Former President Donald Trump's legal team is in chaos as he confronts investigations in Georgia, New York, and Washington, D.C.
On Friday, The New York Times reported, "Trump’s legal team has been distinguished in recent months mostly by infighting and the legal problems that some of its members appear to have gotten themselves into in the course of defending him."
The report noted former Trump White House lawyer Eric Hershmann failed to get guidance on how to respond to questions of executive privilege or attorney-client privilege.
"Mr. Trump has also just brought on a well-regarded lawyer, Christopher M. Kise, the former solicitor general of Florida, to help lead his legal team, after being rejected by a handful of others he had sought out, including former U.S. attorneys with experience in the jurisdictions where the investigations are unfolding," the newspaper reported. "Mr. Kise agreed to work for the former president for a $3 million fee, an unusually high retainer for Mr. Trump to agree to, according to two people familiar with the figure. Mr. Kise did not respond to an email seeking comment."
The newspaper noted Trump attorney Evan Corcoran may need to recuse himself.
"Two members of the Trump legal team working on the documents case, Mr. Corcoran and Christina Bobb, have subjected themselves to scrutiny by federal law enforcement officials over assurances they provided to prosecutors and federal agents in June that the former president had returned all sensitive government documents kept in his residence and subpoenaed by a grand jury, according to people familiar with the situation," the newspaper reported. "That assertion was proved to be untrue after the search of Mar-a-Lago in August turned up more than 100 additional documents with classification markings."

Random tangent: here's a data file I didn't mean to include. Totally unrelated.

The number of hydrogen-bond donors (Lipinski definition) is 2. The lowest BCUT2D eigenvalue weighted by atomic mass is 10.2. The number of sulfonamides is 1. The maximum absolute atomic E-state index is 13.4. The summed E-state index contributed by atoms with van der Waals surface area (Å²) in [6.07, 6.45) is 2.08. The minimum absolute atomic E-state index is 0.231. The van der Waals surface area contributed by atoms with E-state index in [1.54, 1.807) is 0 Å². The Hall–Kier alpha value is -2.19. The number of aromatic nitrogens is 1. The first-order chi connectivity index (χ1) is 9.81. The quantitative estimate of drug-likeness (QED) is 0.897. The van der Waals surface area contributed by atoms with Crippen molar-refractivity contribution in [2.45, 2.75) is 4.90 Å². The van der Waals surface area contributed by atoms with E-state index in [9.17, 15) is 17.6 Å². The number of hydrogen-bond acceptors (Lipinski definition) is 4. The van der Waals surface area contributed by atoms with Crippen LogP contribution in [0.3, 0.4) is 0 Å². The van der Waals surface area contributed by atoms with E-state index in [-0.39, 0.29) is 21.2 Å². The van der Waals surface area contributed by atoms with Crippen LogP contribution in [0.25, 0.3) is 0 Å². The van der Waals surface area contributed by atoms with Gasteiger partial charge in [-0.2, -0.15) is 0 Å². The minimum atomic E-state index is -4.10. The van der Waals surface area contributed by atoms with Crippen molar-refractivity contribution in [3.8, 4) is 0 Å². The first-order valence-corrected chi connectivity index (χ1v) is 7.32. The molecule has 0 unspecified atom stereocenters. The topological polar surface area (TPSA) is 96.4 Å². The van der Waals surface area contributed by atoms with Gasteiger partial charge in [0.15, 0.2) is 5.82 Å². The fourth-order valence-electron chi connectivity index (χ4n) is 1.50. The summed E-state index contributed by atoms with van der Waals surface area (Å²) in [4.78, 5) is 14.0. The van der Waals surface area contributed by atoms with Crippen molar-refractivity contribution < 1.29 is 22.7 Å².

Bobb has retained defense lawyer John Lauro.
"Mr. Corcoran, the son of a former Republican congressman from Illinois, has told associates that he is the former president’s 'main' lawyer and has insisted to colleagues that he does not need to retain his own counsel, as Ms. Bobb has," The Times reported. "But several Trump associates have said privately that they believe Mr. Corcoran cannot continue in his role on the documents investigation. That view is shared by some of Mr. Trump’s advisers, who have suggested Mr. Corcoran needs to step away, in part because of his own potential legal exposure and in part because he has had little experience with criminal defense work beyond his stint as a federal prosecutor for the U.S. attorney in Washington more than two decades ago."
The newspaper reported Trump's defense team is being run by an aide whose phone was seized by the FBI.
"Mr. Trump has at least 10 lawyers working on the main investigations he faces," the newspaper reported. "To the extent anyone is regarded as a quarterback of the documents and Jan. 6-related legal teams, it is Boris Epshteyn, a former campaign adviser and Georgetown Law School graduate. Some aides tried to block his calls to Mr. Trump in 2020, according to former White House officials, but Mr. Epshteyn now works as an in-house counsel to Mr. Trump and speaks with him several times a day."
Read the full report.
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